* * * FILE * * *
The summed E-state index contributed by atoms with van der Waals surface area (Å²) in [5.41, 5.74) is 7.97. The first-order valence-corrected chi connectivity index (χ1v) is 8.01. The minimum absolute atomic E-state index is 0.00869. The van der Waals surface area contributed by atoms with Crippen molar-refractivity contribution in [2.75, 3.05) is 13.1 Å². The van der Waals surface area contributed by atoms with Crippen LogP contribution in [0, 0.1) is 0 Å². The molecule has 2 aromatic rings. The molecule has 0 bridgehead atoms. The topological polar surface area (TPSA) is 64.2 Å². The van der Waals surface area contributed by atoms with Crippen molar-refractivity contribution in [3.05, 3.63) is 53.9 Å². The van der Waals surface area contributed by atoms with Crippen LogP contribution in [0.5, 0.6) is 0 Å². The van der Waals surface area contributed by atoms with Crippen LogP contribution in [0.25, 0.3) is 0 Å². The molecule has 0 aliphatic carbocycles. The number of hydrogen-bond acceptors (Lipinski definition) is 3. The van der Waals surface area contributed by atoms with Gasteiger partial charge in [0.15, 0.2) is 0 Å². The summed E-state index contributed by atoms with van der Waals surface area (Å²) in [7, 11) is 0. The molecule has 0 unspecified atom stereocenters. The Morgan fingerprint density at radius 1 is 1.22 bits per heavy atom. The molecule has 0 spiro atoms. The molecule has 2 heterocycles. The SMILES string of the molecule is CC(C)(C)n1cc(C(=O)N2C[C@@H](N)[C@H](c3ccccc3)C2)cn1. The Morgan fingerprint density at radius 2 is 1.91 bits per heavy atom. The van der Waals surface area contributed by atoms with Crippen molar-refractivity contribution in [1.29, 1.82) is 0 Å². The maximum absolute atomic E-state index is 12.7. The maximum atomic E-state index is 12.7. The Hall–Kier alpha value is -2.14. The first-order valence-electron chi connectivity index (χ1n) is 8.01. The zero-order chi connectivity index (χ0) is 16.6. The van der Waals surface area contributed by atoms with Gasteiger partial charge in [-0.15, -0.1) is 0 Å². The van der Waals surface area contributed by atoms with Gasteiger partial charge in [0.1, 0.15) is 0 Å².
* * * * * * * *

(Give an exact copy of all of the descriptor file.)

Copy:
The summed E-state index contributed by atoms with van der Waals surface area (Å²) in [5.41, 5.74) is 7.97. The first-order valence-corrected chi connectivity index (χ1v) is 8.01. The minimum absolute atomic E-state index is 0.00869. The van der Waals surface area contributed by atoms with Crippen molar-refractivity contribution in [2.75, 3.05) is 13.1 Å². The van der Waals surface area contributed by atoms with Crippen LogP contribution in [0, 0.1) is 0 Å². The molecule has 2 aromatic rings. The molecule has 0 bridgehead atoms. The topological polar surface area (TPSA) is 64.2 Å². The van der Waals surface area contributed by atoms with Crippen molar-refractivity contribution in [3.05, 3.63) is 53.9 Å². The van der Waals surface area contributed by atoms with Crippen LogP contribution in [0.5, 0.6) is 0 Å². The van der Waals surface area contributed by atoms with Crippen LogP contribution in [0.25, 0.3) is 0 Å². The molecule has 0 aliphatic carbocycles. The number of hydrogen-bond acceptors (Lipinski definition) is 3. The van der Waals surface area contributed by atoms with Gasteiger partial charge in [0.15, 0.2) is 0 Å². The summed E-state index contributed by atoms with van der Waals surface area (Å²) in [7, 11) is 0. The molecule has 0 unspecified atom stereocenters. The Morgan fingerprint density at radius 1 is 1.22 bits per heavy atom. The molecule has 0 spiro atoms. The molecule has 2 heterocycles. The SMILES string of the molecule is CC(C)(C)n1cc(C(=O)N2C[C@@H](N)[C@H](c3ccccc3)C2)cn1. The Morgan fingerprint density at radius 2 is 1.91 bits per heavy atom. The van der Waals surface area contributed by atoms with Crippen molar-refractivity contribution in [1.29, 1.82) is 0 Å². The maximum absolute atomic E-state index is 12.7. The maximum atomic E-state index is 12.7. The Hall–Kier alpha value is -2.14. The first-order valence-electron chi connectivity index (χ1n) is 8.01. The zero-order chi connectivity index (χ0) is 16.6. The van der Waals surface area contributed by atoms with Gasteiger partial charge in [-0.15, -0.1) is 0 Å². The van der Waals surface area contributed by atoms with Gasteiger partial charge in [0.1, 0.15) is 0 Å².